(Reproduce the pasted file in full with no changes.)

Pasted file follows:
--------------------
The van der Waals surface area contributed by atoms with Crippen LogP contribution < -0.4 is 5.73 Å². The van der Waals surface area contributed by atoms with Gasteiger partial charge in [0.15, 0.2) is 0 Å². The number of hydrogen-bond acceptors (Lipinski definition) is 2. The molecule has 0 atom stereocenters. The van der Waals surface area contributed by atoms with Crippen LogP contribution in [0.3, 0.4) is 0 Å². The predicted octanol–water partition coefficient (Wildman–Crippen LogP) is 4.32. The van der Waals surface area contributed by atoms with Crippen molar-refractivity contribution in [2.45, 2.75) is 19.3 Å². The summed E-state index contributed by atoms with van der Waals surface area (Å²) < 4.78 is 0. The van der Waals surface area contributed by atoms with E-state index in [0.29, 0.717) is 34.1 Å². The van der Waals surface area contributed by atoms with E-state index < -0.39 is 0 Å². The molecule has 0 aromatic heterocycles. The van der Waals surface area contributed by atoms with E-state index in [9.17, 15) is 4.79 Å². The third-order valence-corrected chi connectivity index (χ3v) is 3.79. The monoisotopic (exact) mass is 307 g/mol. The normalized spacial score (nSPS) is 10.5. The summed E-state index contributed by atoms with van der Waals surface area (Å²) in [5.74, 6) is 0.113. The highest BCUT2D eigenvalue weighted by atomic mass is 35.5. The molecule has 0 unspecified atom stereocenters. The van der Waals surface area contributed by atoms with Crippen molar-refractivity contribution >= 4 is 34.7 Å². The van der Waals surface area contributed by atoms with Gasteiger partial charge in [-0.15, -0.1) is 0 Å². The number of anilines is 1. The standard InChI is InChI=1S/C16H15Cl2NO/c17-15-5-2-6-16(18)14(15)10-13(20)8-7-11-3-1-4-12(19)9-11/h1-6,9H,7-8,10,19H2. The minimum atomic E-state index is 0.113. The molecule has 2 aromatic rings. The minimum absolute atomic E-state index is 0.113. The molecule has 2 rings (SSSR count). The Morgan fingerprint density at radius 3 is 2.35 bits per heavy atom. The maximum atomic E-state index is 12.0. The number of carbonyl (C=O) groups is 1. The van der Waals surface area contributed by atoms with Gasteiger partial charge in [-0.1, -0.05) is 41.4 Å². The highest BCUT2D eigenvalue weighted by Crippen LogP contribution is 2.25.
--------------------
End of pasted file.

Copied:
The van der Waals surface area contributed by atoms with Crippen LogP contribution < -0.4 is 5.73 Å². The van der Waals surface area contributed by atoms with Gasteiger partial charge in [0.15, 0.2) is 0 Å². The number of hydrogen-bond acceptors (Lipinski definition) is 2. The molecule has 0 atom stereocenters. The van der Waals surface area contributed by atoms with Crippen LogP contribution in [0.3, 0.4) is 0 Å². The predicted octanol–water partition coefficient (Wildman–Crippen LogP) is 4.32. The van der Waals surface area contributed by atoms with Crippen molar-refractivity contribution in [2.45, 2.75) is 19.3 Å². The summed E-state index contributed by atoms with van der Waals surface area (Å²) < 4.78 is 0. The van der Waals surface area contributed by atoms with E-state index in [0.29, 0.717) is 34.1 Å². The van der Waals surface area contributed by atoms with E-state index < -0.39 is 0 Å². The molecule has 0 aromatic heterocycles. The van der Waals surface area contributed by atoms with E-state index in [9.17, 15) is 4.79 Å². The third-order valence-corrected chi connectivity index (χ3v) is 3.79. The monoisotopic (exact) mass is 307 g/mol. The normalized spacial score (nSPS) is 10.5. The summed E-state index contributed by atoms with van der Waals surface area (Å²) in [5.74, 6) is 0.113. The highest BCUT2D eigenvalue weighted by atomic mass is 35.5. The molecule has 0 unspecified atom stereocenters. The van der Waals surface area contributed by atoms with Crippen molar-refractivity contribution >= 4 is 34.7 Å². The van der Waals surface area contributed by atoms with Gasteiger partial charge in [-0.15, -0.1) is 0 Å². The number of anilines is 1. The standard InChI is InChI=1S/C16H15Cl2NO/c17-15-5-2-6-16(18)14(15)10-13(20)8-7-11-3-1-4-12(19)9-11/h1-6,9H,7-8,10,19H2. The minimum atomic E-state index is 0.113. The molecule has 2 aromatic rings. The minimum absolute atomic E-state index is 0.113. The molecule has 2 rings (SSSR count). The Morgan fingerprint density at radius 3 is 2.35 bits per heavy atom. The maximum atomic E-state index is 12.0. The number of carbonyl (C=O) groups is 1. The van der Waals surface area contributed by atoms with Gasteiger partial charge in [-0.1, -0.05) is 41.4 Å². The highest BCUT2D eigenvalue weighted by Crippen LogP contribution is 2.25.